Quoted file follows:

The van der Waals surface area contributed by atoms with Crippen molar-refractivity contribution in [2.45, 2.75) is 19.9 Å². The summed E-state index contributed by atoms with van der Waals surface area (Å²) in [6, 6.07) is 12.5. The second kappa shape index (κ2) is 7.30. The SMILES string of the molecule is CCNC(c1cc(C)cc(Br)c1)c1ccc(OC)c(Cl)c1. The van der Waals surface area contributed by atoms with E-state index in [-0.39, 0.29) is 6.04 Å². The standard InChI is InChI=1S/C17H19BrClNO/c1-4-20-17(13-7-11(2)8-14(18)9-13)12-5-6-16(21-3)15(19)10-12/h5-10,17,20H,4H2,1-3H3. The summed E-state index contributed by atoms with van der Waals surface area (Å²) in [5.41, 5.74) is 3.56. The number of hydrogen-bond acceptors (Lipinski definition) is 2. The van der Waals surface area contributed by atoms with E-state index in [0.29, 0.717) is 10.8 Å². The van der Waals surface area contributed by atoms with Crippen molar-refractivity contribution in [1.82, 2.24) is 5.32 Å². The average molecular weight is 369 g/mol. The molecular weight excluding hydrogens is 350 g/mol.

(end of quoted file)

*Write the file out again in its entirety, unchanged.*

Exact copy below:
The van der Waals surface area contributed by atoms with Crippen molar-refractivity contribution in [2.45, 2.75) is 19.9 Å². The summed E-state index contributed by atoms with van der Waals surface area (Å²) in [6, 6.07) is 12.5. The second kappa shape index (κ2) is 7.30. The SMILES string of the molecule is CCNC(c1cc(C)cc(Br)c1)c1ccc(OC)c(Cl)c1. The van der Waals surface area contributed by atoms with E-state index in [-0.39, 0.29) is 6.04 Å². The standard InChI is InChI=1S/C17H19BrClNO/c1-4-20-17(13-7-11(2)8-14(18)9-13)12-5-6-16(21-3)15(19)10-12/h5-10,17,20H,4H2,1-3H3. The summed E-state index contributed by atoms with van der Waals surface area (Å²) in [5.41, 5.74) is 3.56. The number of hydrogen-bond acceptors (Lipinski definition) is 2. The van der Waals surface area contributed by atoms with E-state index in [0.29, 0.717) is 10.8 Å². The van der Waals surface area contributed by atoms with Crippen molar-refractivity contribution in [1.82, 2.24) is 5.32 Å². The average molecular weight is 369 g/mol. The molecular weight excluding hydrogens is 350 g/mol.